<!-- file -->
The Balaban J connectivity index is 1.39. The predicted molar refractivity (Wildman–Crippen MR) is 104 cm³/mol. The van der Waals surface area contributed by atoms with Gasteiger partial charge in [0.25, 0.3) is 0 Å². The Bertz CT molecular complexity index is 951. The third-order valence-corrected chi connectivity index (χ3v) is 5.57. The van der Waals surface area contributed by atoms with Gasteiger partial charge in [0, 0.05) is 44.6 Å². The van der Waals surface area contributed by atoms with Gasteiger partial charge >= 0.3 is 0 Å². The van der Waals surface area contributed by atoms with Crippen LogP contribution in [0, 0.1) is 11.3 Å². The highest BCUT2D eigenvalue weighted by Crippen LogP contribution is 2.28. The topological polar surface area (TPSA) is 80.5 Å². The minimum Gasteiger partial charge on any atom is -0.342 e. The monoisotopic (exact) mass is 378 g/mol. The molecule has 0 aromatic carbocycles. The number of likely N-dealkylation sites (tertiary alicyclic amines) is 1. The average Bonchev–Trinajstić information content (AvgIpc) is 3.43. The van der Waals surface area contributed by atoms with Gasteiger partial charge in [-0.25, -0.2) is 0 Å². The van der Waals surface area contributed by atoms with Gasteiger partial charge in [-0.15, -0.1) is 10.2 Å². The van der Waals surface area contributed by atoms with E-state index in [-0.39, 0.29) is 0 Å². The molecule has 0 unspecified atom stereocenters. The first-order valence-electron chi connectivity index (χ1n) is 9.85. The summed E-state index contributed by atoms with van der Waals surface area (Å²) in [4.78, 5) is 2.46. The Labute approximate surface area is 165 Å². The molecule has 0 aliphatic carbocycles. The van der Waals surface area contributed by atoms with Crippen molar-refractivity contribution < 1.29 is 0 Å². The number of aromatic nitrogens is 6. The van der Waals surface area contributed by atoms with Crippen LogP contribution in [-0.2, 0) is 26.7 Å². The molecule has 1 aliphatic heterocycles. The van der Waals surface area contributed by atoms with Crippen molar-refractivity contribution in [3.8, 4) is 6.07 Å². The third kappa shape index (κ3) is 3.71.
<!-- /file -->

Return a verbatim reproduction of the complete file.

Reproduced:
The Balaban J connectivity index is 1.39. The predicted molar refractivity (Wildman–Crippen MR) is 104 cm³/mol. The van der Waals surface area contributed by atoms with Gasteiger partial charge in [0.25, 0.3) is 0 Å². The Bertz CT molecular complexity index is 951. The third-order valence-corrected chi connectivity index (χ3v) is 5.57. The van der Waals surface area contributed by atoms with Gasteiger partial charge in [0, 0.05) is 44.6 Å². The van der Waals surface area contributed by atoms with Gasteiger partial charge >= 0.3 is 0 Å². The van der Waals surface area contributed by atoms with Crippen LogP contribution in [0, 0.1) is 11.3 Å². The highest BCUT2D eigenvalue weighted by Crippen LogP contribution is 2.28. The topological polar surface area (TPSA) is 80.5 Å². The minimum Gasteiger partial charge on any atom is -0.342 e. The monoisotopic (exact) mass is 378 g/mol. The molecule has 0 aromatic carbocycles. The number of likely N-dealkylation sites (tertiary alicyclic amines) is 1. The average Bonchev–Trinajstić information content (AvgIpc) is 3.43. The van der Waals surface area contributed by atoms with Gasteiger partial charge in [-0.25, -0.2) is 0 Å². The van der Waals surface area contributed by atoms with Gasteiger partial charge in [-0.15, -0.1) is 10.2 Å². The van der Waals surface area contributed by atoms with E-state index in [-0.39, 0.29) is 0 Å². The molecule has 0 unspecified atom stereocenters. The first-order valence-electron chi connectivity index (χ1n) is 9.85. The summed E-state index contributed by atoms with van der Waals surface area (Å²) in [4.78, 5) is 2.46. The Labute approximate surface area is 165 Å². The molecule has 0 aliphatic carbocycles. The van der Waals surface area contributed by atoms with Crippen molar-refractivity contribution < 1.29 is 0 Å². The number of aromatic nitrogens is 6. The van der Waals surface area contributed by atoms with Crippen LogP contribution in [-0.2, 0) is 26.7 Å². The molecule has 1 aliphatic heterocycles. The van der Waals surface area contributed by atoms with Crippen molar-refractivity contribution in [3.8, 4) is 6.07 Å². The third kappa shape index (κ3) is 3.71.